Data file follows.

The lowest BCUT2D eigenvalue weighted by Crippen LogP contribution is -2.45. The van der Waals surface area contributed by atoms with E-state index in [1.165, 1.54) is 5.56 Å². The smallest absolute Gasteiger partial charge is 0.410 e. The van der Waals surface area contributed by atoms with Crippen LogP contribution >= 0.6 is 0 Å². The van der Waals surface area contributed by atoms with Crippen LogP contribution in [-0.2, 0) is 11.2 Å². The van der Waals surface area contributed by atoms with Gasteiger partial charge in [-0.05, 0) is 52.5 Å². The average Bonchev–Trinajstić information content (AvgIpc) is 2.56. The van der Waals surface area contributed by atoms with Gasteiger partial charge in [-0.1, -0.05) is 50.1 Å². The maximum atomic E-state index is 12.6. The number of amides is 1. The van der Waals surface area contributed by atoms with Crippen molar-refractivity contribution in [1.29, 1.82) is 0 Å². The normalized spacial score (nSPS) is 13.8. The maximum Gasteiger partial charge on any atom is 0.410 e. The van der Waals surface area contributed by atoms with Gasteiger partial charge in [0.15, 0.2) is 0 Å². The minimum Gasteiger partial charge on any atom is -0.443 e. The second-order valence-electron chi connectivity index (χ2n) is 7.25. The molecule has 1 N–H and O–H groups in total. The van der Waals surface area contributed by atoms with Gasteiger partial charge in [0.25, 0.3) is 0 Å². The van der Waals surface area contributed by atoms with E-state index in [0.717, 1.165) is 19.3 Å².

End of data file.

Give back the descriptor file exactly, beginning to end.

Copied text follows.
The lowest BCUT2D eigenvalue weighted by Crippen LogP contribution is -2.45. The van der Waals surface area contributed by atoms with E-state index in [1.165, 1.54) is 5.56 Å². The smallest absolute Gasteiger partial charge is 0.410 e. The van der Waals surface area contributed by atoms with Crippen LogP contribution >= 0.6 is 0 Å². The van der Waals surface area contributed by atoms with Crippen LogP contribution in [-0.2, 0) is 11.2 Å². The van der Waals surface area contributed by atoms with Gasteiger partial charge in [-0.05, 0) is 52.5 Å². The average Bonchev–Trinajstić information content (AvgIpc) is 2.56. The van der Waals surface area contributed by atoms with Gasteiger partial charge in [-0.1, -0.05) is 50.1 Å². The maximum atomic E-state index is 12.6. The number of amides is 1. The van der Waals surface area contributed by atoms with Crippen molar-refractivity contribution in [1.29, 1.82) is 0 Å². The normalized spacial score (nSPS) is 13.8. The maximum Gasteiger partial charge on any atom is 0.410 e. The van der Waals surface area contributed by atoms with Gasteiger partial charge in [0.15, 0.2) is 0 Å². The minimum Gasteiger partial charge on any atom is -0.443 e. The second-order valence-electron chi connectivity index (χ2n) is 7.25. The molecule has 1 N–H and O–H groups in total. The van der Waals surface area contributed by atoms with Gasteiger partial charge in [0.25, 0.3) is 0 Å². The van der Waals surface area contributed by atoms with E-state index in [0.717, 1.165) is 19.3 Å².